Their routines aren’t funny now. I don’t hold that against them. I have a theory (I have a lot of theories, some more persuasive than others) that comedy simply doesn’t age well. The Marx Brothers aren’t funny anymore. If you see a Marx Brothers movie and laugh, it’s nostalgia that moves you. Is Harpo chasing a woman while tooting his little horn amusing in the slightest? No, it’s offensive. Groucho baiting Margaret Dumont? Let’s go back further: any belly laughs in Jonathan Swift? Not a one, and he was the John Mulaney of the 18th Century. You might appreciate his satire, but I dare you to chuckle.

The Smothers Brothers were funny in their day. Funny, and talented enough that a few years after the failure of the ill-conceived sitcom (it didn’t allow either of them to sing, and they sang beautifully) they got their own variety show, The Smothers Brothers Comedy Hour.

From the beginning, the Comedy Hour gave airtime to performers who were controversial, like Pete Seeger (his first appearance since he’d been blacklisted as a Commie), and Harry Belafonte (controversial because he wasn’t white). Then they started getting irreverent. They made oblique references to pot smoking. They spoke out against the war in Vietnam.

They got cancelled.

CBS said it was because they ignored a clause in their contract that required them to provide the censors with a script ten days in advance.

Four years later, the Smothers won a lawsuit against the network. It was what they call a Pyrrhic victory. (How the hell do I know why? Look it up.) They were off the air. The one-season revival of the show in the late 80s sailed under my radar.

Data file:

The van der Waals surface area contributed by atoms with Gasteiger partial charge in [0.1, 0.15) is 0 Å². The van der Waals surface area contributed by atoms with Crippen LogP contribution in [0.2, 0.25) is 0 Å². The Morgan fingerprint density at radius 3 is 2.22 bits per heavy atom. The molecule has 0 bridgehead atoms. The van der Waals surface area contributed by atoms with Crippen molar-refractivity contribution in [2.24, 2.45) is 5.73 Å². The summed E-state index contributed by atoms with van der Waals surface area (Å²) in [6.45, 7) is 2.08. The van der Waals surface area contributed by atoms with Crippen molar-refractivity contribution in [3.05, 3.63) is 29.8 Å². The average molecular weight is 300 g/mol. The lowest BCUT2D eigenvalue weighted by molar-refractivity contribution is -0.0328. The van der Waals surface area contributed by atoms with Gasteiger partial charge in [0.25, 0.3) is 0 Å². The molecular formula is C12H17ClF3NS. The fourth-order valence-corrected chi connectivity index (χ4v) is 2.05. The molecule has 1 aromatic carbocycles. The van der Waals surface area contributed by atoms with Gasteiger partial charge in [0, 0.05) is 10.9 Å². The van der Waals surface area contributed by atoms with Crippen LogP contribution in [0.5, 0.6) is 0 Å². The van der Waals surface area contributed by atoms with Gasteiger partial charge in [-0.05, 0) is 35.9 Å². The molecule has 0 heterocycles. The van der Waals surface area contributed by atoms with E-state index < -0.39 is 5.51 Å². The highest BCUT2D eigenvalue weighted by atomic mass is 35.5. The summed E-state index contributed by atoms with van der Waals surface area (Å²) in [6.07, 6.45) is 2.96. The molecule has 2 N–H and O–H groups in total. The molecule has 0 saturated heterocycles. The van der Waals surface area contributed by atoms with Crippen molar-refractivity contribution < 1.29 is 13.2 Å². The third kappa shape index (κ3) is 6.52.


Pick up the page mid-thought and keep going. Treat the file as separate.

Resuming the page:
They paved the way for political satire, but it led them to a cliff. The most scandalous sketch of the show (possibly David Steinberg’s faux sermon about Moses) wouldn’t cause an audience member of Saturday Night Live to shift in their seat today. And if fart jokes make you laugh, Family Guy has you covered.

Does that mean that if we have the Brothers S to thank for SNL, we have to blame them for Family Guy? No, that’s not what I came to say at all. Where have you been all this time?

The basis for the Smothers’ comedy was that Tommy was slow. Mentally challenged. Developmentally disabled. The “R” word. He stammered, searched for words, then mispronounced them. How hilarious is that?

Cancel culture has run amok. Lin-Manuel Miranda, one of the most admired composer-lyricists of our time, has to grovel to his fans, apologizing for less-than-perfect casting in the movie adaptation of In the Heights.

Imagine the blowback against a comedy duo in which one makes fun of the other for his (sorry, their) disability. That’s not cancel culture; that’s humanity.

I just came from watching the Smothers on YouTube, doing a routine called “I Am a Pilot.” Tommy’s “slowness” has morphed into something much more guileful. I still love them.


Donna Levin is the author of four novels, all of which are available from Chickadee Prince Books. Her latest novel, He Could Be Another Bill Gates, is available on Amazon, Barnes and Noble, or at the bookstore right across the street from your home. Please take a look.